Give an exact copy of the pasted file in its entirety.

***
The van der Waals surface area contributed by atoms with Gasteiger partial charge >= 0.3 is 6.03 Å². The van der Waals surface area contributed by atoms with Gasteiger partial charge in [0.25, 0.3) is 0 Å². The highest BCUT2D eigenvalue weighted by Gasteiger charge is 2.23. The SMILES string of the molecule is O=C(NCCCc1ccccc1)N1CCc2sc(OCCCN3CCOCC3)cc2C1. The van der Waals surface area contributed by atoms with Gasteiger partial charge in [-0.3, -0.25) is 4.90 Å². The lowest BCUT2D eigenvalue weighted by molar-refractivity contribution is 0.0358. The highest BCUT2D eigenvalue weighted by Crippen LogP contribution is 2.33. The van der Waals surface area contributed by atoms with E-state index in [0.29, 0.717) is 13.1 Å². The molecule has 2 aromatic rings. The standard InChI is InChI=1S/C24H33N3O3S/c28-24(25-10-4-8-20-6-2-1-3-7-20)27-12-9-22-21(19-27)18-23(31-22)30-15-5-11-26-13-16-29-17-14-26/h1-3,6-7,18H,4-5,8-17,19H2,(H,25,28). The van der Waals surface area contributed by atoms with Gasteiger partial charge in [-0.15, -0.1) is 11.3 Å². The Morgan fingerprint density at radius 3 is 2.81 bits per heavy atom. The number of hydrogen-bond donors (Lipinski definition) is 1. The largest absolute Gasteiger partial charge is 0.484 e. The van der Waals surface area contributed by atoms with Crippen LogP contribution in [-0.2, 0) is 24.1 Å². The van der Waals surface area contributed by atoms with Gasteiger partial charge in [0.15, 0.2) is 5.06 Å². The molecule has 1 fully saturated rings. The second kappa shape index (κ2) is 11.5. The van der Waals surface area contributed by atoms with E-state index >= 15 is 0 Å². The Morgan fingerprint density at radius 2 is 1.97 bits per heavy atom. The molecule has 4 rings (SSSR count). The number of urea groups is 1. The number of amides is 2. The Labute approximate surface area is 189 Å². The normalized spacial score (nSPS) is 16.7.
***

The van der Waals surface area contributed by atoms with Gasteiger partial charge >= 0.3 is 6.03 Å². The van der Waals surface area contributed by atoms with Gasteiger partial charge in [0.25, 0.3) is 0 Å². The highest BCUT2D eigenvalue weighted by Gasteiger charge is 2.23. The SMILES string of the molecule is O=C(NCCCc1ccccc1)N1CCc2sc(OCCCN3CCOCC3)cc2C1. The van der Waals surface area contributed by atoms with Gasteiger partial charge in [-0.3, -0.25) is 4.90 Å². The lowest BCUT2D eigenvalue weighted by molar-refractivity contribution is 0.0358. The highest BCUT2D eigenvalue weighted by Crippen LogP contribution is 2.33. The van der Waals surface area contributed by atoms with E-state index in [0.29, 0.717) is 13.1 Å². The molecule has 2 aromatic rings. The standard InChI is InChI=1S/C24H33N3O3S/c28-24(25-10-4-8-20-6-2-1-3-7-20)27-12-9-22-21(19-27)18-23(31-22)30-15-5-11-26-13-16-29-17-14-26/h1-3,6-7,18H,4-5,8-17,19H2,(H,25,28). The van der Waals surface area contributed by atoms with Gasteiger partial charge in [-0.15, -0.1) is 11.3 Å². The Morgan fingerprint density at radius 3 is 2.81 bits per heavy atom. The number of hydrogen-bond donors (Lipinski definition) is 1. The largest absolute Gasteiger partial charge is 0.484 e. The van der Waals surface area contributed by atoms with Crippen LogP contribution in [-0.2, 0) is 24.1 Å². The van der Waals surface area contributed by atoms with Gasteiger partial charge in [0.15, 0.2) is 5.06 Å². The molecule has 1 fully saturated rings. The second kappa shape index (κ2) is 11.5. The van der Waals surface area contributed by atoms with E-state index >= 15 is 0 Å². The Morgan fingerprint density at radius 2 is 1.97 bits per heavy atom. The molecule has 4 rings (SSSR count). The number of urea groups is 1. The number of amides is 2. The Labute approximate surface area is 189 Å². The normalized spacial score (nSPS) is 16.7.